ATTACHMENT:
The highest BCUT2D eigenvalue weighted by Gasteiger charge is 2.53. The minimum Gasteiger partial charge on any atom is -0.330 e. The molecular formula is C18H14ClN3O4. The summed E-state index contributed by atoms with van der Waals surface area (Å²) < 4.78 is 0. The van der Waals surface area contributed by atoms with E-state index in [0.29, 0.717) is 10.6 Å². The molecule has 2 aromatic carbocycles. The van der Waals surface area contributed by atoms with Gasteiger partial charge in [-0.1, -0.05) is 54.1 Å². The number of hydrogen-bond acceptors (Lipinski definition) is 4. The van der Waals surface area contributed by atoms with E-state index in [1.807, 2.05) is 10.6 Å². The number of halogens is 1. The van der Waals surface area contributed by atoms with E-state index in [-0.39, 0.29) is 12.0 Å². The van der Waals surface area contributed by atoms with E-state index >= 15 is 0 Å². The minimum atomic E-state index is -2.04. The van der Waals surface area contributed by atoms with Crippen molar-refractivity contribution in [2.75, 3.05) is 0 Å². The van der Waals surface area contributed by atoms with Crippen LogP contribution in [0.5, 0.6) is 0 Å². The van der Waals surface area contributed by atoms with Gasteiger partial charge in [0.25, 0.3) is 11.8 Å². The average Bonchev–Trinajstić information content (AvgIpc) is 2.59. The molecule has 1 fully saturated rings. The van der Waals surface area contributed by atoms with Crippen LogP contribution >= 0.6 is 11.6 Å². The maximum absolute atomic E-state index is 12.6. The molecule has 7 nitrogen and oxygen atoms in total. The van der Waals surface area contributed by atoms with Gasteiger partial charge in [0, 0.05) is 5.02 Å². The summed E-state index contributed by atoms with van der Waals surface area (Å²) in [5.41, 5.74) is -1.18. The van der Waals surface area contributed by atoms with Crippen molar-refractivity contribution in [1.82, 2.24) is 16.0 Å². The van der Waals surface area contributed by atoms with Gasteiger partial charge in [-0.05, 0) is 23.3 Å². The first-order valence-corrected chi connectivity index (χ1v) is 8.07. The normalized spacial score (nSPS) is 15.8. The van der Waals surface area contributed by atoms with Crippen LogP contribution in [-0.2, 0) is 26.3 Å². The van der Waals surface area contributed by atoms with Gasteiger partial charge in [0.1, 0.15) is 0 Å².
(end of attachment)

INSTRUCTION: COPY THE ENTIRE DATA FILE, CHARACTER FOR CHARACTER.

The highest BCUT2D eigenvalue weighted by Gasteiger charge is 2.53. The minimum Gasteiger partial charge on any atom is -0.330 e. The molecular formula is C18H14ClN3O4. The summed E-state index contributed by atoms with van der Waals surface area (Å²) < 4.78 is 0. The van der Waals surface area contributed by atoms with E-state index in [0.29, 0.717) is 10.6 Å². The molecule has 2 aromatic carbocycles. The van der Waals surface area contributed by atoms with Gasteiger partial charge in [-0.1, -0.05) is 54.1 Å². The number of hydrogen-bond acceptors (Lipinski definition) is 4. The van der Waals surface area contributed by atoms with E-state index in [1.807, 2.05) is 10.6 Å². The number of halogens is 1. The van der Waals surface area contributed by atoms with E-state index in [-0.39, 0.29) is 12.0 Å². The van der Waals surface area contributed by atoms with E-state index >= 15 is 0 Å². The minimum atomic E-state index is -2.04. The van der Waals surface area contributed by atoms with Crippen molar-refractivity contribution in [2.75, 3.05) is 0 Å². The van der Waals surface area contributed by atoms with Crippen LogP contribution in [0.5, 0.6) is 0 Å². The van der Waals surface area contributed by atoms with Gasteiger partial charge in [0.25, 0.3) is 11.8 Å². The average Bonchev–Trinajstić information content (AvgIpc) is 2.59. The molecule has 1 fully saturated rings. The van der Waals surface area contributed by atoms with Crippen LogP contribution >= 0.6 is 11.6 Å². The maximum absolute atomic E-state index is 12.6. The molecule has 7 nitrogen and oxygen atoms in total. The van der Waals surface area contributed by atoms with Gasteiger partial charge in [0, 0.05) is 5.02 Å². The summed E-state index contributed by atoms with van der Waals surface area (Å²) in [5.41, 5.74) is -1.18. The van der Waals surface area contributed by atoms with Crippen molar-refractivity contribution in [1.82, 2.24) is 16.0 Å². The van der Waals surface area contributed by atoms with Gasteiger partial charge in [-0.05, 0) is 23.3 Å². The first-order valence-corrected chi connectivity index (χ1v) is 8.07. The normalized spacial score (nSPS) is 15.8. The van der Waals surface area contributed by atoms with Crippen LogP contribution in [-0.2, 0) is 26.3 Å². The van der Waals surface area contributed by atoms with Gasteiger partial charge in [0.1, 0.15) is 0 Å².